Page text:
17. 17. STRUCTURE OF ANTIBODIES  A designated end of each light and heavy chain, called the variable portion; the remainder of each chain is called the constant portion  The variable portion is different for each specificity of antibody, and it is this portion that attaches specifically to a particular type of antigen  The constant portion of the antibody determines other properties of the antibody  such as diffusivity of the antibody in the tissues and other biological properties of the antibody
  18. 18. SPECIFICITY OF ANTIBODIES  Each antibody is specific for a particular antigen; this is caused by its unique structural organization of amino acids in the variable portions of both the light and heavy chains  On a bivalent antibody, there are two variable sites for attachment of antigens  A small proportion of the antibodies, which consist of combinations of up to 10 light and 10 heavy chains, have as many as 10 binding sites
  19. 19. TYPES OF ANTIBODIES  There are five general classes of antibodies, respectively named IgM, IgG, IgA, IgD, and IgE  IgG, a bivalent antibody, constitutes about 75 percent of the antibodies of the normal person  The IgM class is also interesting because a large share of the antibodies formed during the primary response are of this type. These antibodies have 10 binding sites that make them exceedingly effective in protecting the body against invaders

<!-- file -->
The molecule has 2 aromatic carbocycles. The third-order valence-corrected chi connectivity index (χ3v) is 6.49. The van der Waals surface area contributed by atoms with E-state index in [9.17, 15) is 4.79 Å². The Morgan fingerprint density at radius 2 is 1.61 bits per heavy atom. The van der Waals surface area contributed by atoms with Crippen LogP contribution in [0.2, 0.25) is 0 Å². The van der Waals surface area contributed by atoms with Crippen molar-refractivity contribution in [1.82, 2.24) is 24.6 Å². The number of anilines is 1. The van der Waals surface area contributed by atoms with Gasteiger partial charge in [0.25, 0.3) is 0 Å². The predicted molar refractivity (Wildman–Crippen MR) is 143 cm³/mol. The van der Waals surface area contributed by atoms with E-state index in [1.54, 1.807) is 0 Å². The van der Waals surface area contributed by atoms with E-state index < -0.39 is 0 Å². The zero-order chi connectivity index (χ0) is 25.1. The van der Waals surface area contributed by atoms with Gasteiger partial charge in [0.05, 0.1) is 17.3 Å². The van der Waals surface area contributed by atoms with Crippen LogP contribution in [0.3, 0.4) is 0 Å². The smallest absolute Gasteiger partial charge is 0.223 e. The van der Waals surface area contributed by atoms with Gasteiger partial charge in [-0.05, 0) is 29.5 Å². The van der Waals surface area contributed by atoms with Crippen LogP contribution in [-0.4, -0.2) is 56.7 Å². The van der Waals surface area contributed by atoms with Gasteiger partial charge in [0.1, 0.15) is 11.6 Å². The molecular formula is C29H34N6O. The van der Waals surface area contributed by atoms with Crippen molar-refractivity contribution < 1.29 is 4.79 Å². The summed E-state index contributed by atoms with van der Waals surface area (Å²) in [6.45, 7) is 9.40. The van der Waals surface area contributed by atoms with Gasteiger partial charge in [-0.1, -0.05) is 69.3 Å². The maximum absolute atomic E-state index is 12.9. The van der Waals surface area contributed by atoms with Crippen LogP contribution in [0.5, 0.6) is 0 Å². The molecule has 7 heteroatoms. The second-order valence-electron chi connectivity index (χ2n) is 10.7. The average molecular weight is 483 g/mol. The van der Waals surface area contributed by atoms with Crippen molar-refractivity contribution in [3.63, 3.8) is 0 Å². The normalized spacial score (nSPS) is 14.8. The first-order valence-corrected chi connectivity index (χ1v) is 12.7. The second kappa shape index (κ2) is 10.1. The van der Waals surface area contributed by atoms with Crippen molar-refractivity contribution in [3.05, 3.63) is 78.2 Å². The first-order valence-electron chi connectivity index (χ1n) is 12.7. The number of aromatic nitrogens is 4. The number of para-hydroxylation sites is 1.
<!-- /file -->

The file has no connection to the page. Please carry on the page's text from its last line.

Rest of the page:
20. 20. ANTIGEN-ANTIBODY INTERACTIONS
  21. 21. ANTIGEN ANTIBODY INTERACTIONS  Lock and Key Concept- The combining site of an antibody is located in the Fab portion of the molecule and is constructed from the hypervariable regions of the heavy and light chains  Non-covalent Bonds- The bonds that hold the antigen to the antibody combining site are all non- covalent in nature. These include hydrogen bonds, electrostatic bonds, Van der Waals forces and hydrophobic bonds  Since antigen-antibody reactions occur via non- covalent bonds, they are by their nature reversible
  22. 22. AFFINITY AND AVIDITY  Affinity- is the strength of the reaction between a single antigenic determinant and a single combining site on the antibody  Affinity is the equilibrium constant that describes the antigen-antibody reaction. Most antibodies have a high affinity for their antigens  Avidity- is a measure of the overall strength of binding of an antigen with many antigenic determinants and multivalent antibodies  Affinity refers to the strength of binding between a single antigenic determinant and an individual antibody combining site whereas avidity refers to the overall strength of binding between multivalent antigens and antibodies